It’s Not a Writer’s Block

I’m not going to post my March count right now, because it’s too embarrassing.  Maybe this weekend.

I should be working on my fantasy novel, but I’m struggling.  A chapter header is staring at me, and I’m finding it difficult to push forward.  I’m not going to call it “writer’s block” because I have too many friends that say that writer’s block doesn’t exist.  Instead, I’ll deal with my not-writing by composing this blog post.

Writer’s Mana

If a wizard requires a single resource called “mana” in order to power his spells, a writer (specifically me) draws on three resources: time, energy, and courage.

Notice I didn’t mention anything about imagination or story ideas.  I think that if you’re writing, you already have those in abundance.  And if you’re not writing, well, you probably still have those in abundance.  I think anyone can write if they have enough time, energy, and courage.

Lauren Sapala describes time and energy in the same breath, but I want to keep them separate for now.  I want to talk about each resource, and the ways in which I’m struggling with each.


I have a full time job, a family, and other commitments, such as the community band I perform with and the Computer Club I run at my kids’ school.  These all require time.  Mondays in particular are filled to the rafters, but the rest of the days are busy, too.  When I try to budget my time on a calendar, I become very uncomfortable.  There aren’t a lot of places to carve out blocks of writing time.

It’s a solvable problem, though.  I have dedicated Wednesday evenings to writing, and that’s been fantastic.  I’ve stolen lunches at work to write a few hundred words several times.  Occasionally, I get out of the house on a weekend and find some place with fewer distractions, and steal time for my passion.  We all have time, as long as we are willing to trim some of the fat, as Lauren described in the article I linked above.


For me, energy is my capacity to make decisions.  I expend a great deal of energy at work, creating software.  I expend a fair amount teaching Computer Club.  I spend energy in the form of focus, when I play with the band.  Energy is mind fuel, and sometimes my tank runs dry.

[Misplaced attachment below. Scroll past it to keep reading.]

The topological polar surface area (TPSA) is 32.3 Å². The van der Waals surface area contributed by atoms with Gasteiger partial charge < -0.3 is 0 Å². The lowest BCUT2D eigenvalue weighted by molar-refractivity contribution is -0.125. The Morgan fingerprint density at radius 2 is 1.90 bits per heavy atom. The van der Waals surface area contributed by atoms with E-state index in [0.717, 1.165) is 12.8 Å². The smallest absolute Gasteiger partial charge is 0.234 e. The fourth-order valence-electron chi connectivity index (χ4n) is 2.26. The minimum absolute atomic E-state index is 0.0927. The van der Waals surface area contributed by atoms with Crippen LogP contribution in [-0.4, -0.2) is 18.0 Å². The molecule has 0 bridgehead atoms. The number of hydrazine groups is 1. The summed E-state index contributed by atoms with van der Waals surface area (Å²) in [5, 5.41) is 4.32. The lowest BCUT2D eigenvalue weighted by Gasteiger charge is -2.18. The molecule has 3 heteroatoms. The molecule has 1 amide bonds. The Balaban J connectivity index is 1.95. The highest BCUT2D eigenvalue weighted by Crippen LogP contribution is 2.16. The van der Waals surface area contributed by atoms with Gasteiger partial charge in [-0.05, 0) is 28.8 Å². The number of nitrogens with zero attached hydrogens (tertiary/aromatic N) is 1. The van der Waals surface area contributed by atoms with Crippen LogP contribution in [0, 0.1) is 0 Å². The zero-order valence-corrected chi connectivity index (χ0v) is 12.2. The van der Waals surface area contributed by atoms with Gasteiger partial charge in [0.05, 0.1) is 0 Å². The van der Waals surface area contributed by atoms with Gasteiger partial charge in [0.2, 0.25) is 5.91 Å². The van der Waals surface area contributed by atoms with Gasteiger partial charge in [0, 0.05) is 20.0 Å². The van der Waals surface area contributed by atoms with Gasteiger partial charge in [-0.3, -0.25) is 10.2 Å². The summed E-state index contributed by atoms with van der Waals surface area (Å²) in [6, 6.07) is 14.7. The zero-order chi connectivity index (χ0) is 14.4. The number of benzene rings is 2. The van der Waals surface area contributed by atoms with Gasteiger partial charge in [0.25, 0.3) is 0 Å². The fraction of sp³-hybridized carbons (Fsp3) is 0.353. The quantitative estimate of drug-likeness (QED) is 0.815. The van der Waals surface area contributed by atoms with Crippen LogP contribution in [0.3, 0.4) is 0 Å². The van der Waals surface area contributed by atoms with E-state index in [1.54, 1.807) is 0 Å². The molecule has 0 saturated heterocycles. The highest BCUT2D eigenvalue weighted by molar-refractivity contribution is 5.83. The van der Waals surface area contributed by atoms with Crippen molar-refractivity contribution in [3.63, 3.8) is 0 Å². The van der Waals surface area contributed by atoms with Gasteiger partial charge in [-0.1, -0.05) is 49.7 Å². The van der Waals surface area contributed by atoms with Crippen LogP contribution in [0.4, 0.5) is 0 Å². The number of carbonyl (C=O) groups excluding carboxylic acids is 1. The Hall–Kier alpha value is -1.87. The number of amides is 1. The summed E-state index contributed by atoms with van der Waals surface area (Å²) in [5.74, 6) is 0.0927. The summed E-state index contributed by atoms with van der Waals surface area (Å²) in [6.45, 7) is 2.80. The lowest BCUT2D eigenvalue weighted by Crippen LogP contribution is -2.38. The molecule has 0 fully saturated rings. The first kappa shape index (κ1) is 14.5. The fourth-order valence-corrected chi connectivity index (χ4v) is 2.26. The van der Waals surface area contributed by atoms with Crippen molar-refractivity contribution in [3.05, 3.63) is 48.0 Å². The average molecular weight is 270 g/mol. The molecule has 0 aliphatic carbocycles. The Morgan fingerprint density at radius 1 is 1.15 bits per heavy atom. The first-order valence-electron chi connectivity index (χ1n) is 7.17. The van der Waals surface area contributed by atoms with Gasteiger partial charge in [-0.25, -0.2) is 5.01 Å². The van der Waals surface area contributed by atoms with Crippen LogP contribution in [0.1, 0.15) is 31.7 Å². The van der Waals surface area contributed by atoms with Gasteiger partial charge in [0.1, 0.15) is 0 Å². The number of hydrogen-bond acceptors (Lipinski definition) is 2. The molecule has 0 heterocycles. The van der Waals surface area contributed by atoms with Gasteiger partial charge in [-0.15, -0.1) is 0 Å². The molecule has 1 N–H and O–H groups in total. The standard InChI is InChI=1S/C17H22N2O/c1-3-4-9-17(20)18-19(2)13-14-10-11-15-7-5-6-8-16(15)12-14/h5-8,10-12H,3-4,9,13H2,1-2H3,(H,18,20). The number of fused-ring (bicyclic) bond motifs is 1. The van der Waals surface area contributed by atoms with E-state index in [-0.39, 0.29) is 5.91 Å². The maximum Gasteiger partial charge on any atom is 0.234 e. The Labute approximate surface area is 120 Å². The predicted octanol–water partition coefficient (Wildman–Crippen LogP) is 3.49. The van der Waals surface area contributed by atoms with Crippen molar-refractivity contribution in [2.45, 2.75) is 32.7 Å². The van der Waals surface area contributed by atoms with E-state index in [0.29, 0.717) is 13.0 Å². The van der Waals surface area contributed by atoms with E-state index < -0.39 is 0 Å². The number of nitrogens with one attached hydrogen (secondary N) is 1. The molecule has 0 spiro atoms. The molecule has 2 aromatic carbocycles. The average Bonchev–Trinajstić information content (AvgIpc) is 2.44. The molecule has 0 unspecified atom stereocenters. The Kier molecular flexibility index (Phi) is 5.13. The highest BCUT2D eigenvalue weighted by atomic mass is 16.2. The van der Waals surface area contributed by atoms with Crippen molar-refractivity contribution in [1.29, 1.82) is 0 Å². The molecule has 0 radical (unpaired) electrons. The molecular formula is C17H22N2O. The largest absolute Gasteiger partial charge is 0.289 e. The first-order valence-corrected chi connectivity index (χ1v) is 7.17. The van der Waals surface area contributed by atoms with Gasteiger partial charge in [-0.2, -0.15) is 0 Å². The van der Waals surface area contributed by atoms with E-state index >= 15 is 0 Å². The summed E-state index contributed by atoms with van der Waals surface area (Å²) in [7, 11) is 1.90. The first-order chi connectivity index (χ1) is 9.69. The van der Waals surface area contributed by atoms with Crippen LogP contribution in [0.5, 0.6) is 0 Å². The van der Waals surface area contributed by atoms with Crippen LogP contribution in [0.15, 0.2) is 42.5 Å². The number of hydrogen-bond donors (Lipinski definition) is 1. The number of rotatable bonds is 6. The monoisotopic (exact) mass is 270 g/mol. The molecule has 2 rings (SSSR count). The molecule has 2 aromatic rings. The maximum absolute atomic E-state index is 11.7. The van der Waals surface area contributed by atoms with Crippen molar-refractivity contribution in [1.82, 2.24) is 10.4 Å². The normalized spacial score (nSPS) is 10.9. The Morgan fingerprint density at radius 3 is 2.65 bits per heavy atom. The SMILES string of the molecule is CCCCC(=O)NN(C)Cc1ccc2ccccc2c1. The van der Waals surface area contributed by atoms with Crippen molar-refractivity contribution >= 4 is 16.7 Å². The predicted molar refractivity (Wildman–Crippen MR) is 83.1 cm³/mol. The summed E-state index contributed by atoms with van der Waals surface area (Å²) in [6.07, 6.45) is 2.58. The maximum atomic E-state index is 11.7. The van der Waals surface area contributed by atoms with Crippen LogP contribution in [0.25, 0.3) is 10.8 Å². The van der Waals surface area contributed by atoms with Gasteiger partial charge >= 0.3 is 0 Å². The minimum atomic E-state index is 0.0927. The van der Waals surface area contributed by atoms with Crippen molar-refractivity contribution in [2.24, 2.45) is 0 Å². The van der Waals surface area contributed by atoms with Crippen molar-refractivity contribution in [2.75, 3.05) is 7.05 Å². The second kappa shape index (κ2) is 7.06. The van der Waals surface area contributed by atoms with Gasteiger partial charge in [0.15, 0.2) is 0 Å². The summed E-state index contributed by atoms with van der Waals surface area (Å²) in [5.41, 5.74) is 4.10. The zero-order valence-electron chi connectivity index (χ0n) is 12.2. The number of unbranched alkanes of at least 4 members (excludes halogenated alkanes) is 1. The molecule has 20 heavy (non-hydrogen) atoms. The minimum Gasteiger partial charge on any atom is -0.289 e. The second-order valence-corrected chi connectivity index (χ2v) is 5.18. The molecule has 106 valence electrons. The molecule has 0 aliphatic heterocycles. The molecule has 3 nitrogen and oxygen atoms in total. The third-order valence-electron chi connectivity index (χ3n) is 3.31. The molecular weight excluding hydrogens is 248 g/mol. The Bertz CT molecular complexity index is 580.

That’s what I’m struggling with the most right now.  We just changed offices at work, and I’m wasting so much energy fretting over the longer commute that I don’t have much left in the tank to do my job, or write my story.

As to the question of how to get more energy, I don’t have perfect answers.  I think it helps to do things you enjoy, but not everything I enjoy is free.  For example, I enjoy writing, but it costs me something to do it.  Some games I play also have a mental cost involved.  Getting a good night’s sleep helps with the energy levels.  Different people recharge differently.  For me, it’s about finding some place quiet and participating in some activity in which I don’t have to make a lot of decisions.


In regards to writing, courage is the capacity to overcome fear.  As a writer, I have a ton of fears to contend with.  I’m afraid of starting a chapter.  I’m afraid my writing will be terrible.  I’m afraid that my work will be rejected.  I’m afraid I won’t finish what I’ve started.  I’m afraid that I’m just a parrot of the people I admire, and that someday, someone is going to see through my writing and see…

We all have fears.  Some of us have the same fears, and some of us have some that are unique to our personal experience.

I don’t think writing is about eradicating your fears.  I think it’s about finding the courage to overcome them.  Some fears may go away, but I think others will always be there.  We each have to find it within ourselves to step up to the ledge and take the leap, and know that we’ll be able to fly.

That’s one of the things I’m struggling with tonight.  I have a blank, empty chapter in front of me, and I’m having a difficult time gathering up the courage to take the next leap.

Fortunately, I know some ways to build up courage.  One way is to tackle smaller problems, building up a reserve of confidence, which translates directly into courage.  Having trouble writing a novel?  Write a short story.  Having trouble with the short story?  Write a paragraph.  Or write a sentence.  Set goals that you can achieve, and then do it again, and again.  In my case, I’m struggling with writing a story, so I’m writing a blog post.

Another way to find courage is distraction.  This doesn’t always work for me, but it does work sometimes.  The idea is to get so wrapped up in something else that you forget to be afraid for a few minutes.  Before you know it, you’re into the work, and fear is no longer an option.  Since writing for me is a mental exercise,  the only distractions that have worked for me have been emotional ones.

Finally, courage can be faked through what I like to think of as constructive apathy.  This resembles desperation, and it works the same way.  I convince myself that I don’t care about the consequences, and then push forward.

Constructive apathy is dangerous, and I don’t think it’s necessarily healthy.  I started to list some examples I’ve used, and I when I realized how terrible they sounded, I deleted them.  If you’re desperate enough, it is an answer.  It just isn’t a good one.

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